Monday, March 06, 2017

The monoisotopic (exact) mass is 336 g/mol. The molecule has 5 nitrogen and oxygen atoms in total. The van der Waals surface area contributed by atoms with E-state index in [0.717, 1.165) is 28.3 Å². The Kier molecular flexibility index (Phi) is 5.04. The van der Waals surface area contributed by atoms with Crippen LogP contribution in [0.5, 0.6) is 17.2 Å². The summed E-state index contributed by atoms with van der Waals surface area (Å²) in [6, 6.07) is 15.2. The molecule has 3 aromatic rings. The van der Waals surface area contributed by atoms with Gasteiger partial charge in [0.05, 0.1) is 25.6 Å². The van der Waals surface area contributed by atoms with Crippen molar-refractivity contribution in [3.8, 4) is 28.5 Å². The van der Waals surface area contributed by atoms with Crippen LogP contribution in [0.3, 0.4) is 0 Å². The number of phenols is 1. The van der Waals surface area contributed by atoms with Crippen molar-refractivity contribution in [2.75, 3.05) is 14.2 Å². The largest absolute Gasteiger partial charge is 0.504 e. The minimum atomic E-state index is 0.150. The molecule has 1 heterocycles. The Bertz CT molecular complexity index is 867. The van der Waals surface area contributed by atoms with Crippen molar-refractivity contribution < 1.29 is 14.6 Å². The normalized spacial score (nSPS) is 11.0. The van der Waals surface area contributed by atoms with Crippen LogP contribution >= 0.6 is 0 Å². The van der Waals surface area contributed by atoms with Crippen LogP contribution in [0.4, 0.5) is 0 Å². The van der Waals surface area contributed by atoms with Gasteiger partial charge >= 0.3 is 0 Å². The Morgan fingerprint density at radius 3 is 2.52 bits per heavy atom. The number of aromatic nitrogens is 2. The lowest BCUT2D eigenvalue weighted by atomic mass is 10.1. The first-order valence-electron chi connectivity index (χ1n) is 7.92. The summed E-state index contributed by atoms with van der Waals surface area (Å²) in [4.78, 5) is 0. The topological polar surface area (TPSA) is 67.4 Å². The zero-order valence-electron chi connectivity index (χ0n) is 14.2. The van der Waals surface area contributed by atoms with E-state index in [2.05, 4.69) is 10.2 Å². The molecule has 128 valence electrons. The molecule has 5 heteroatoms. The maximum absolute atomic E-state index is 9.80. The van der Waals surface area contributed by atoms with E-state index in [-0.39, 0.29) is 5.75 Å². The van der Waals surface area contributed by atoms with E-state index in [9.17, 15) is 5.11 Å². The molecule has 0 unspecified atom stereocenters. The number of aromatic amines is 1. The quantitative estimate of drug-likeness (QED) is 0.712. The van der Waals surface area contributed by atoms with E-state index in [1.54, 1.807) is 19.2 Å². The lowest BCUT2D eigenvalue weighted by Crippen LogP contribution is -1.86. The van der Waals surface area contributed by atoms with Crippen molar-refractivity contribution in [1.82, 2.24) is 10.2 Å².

The Saint is Simon Templar, a Robin Hood-like criminal who now mostly works for the side of the law. In the run of Saint movies in the 30s and 40s, George Sanders played him most often, though Louis Hayward originated the role, and in the last two films—of which this is the final one—the part went to British B-movie actor Hugh Sinclair. Though he has none of Sanders' flair or snarky charm, Sinclair is likable enough in a laid-back way. The film begins with Templar getting a phone call from someone offering him a million pounds. But when the fellow shows up at Templar's door, he's been stabbed in the back; his dying words are "Tiger" and "Baycombe." Inspector Teal identifies the man as Joe Gallo, a bookie who was suspected of being part of a gang that pulled off the recent robbery of a million pounds in gold. Soon arriving in the quaint seaside village of Baycombe are Templar and his trusty butler Horace, where they meet some locals, including a nosy reporter named Tidemarsh; Pat Holm, a wealthy young woman, and her Aunt Agatha; banker and leading town citizen Lionel Bentley and his associate Bittle; and a visiting geologist named Karn who turns out to be Inspector Teal in disguise. Despite still having a healthy suspicion of Templar, Teal works with him to figure out who's who and what's what. The plot involves the gang attempting to smuggle the stolen gold out to a busted gold mine in South Africa owned by Pat, and though we learn fairly quickly that Bentley is one of the crooks, the rest of the trickery is best left unspoiled. Even though, as noted above, Sinclair is no Sanders, he goes through the paces in a pleasing fashion, making the character his own. Wylie Watson is no Eric Blore (one of the best screen butlers ever though he did not appear in any Saint movies) but he makes a fine sidekick, with a more pronounced sense of adventure than many a detective's butler. Gordon McLeod is fine as the inspector. Clifford Evans is Tidemarsh, who may be more than he appears, Jean Gillie (pictured with Sinclair) is so-so as Pat, and Louise Hampton is fine as Aunt Agatha, who may have a secret or two of her own. There is a nice double-cross twist near the end and the final conflict is exciting. Worth catching. [TCM]

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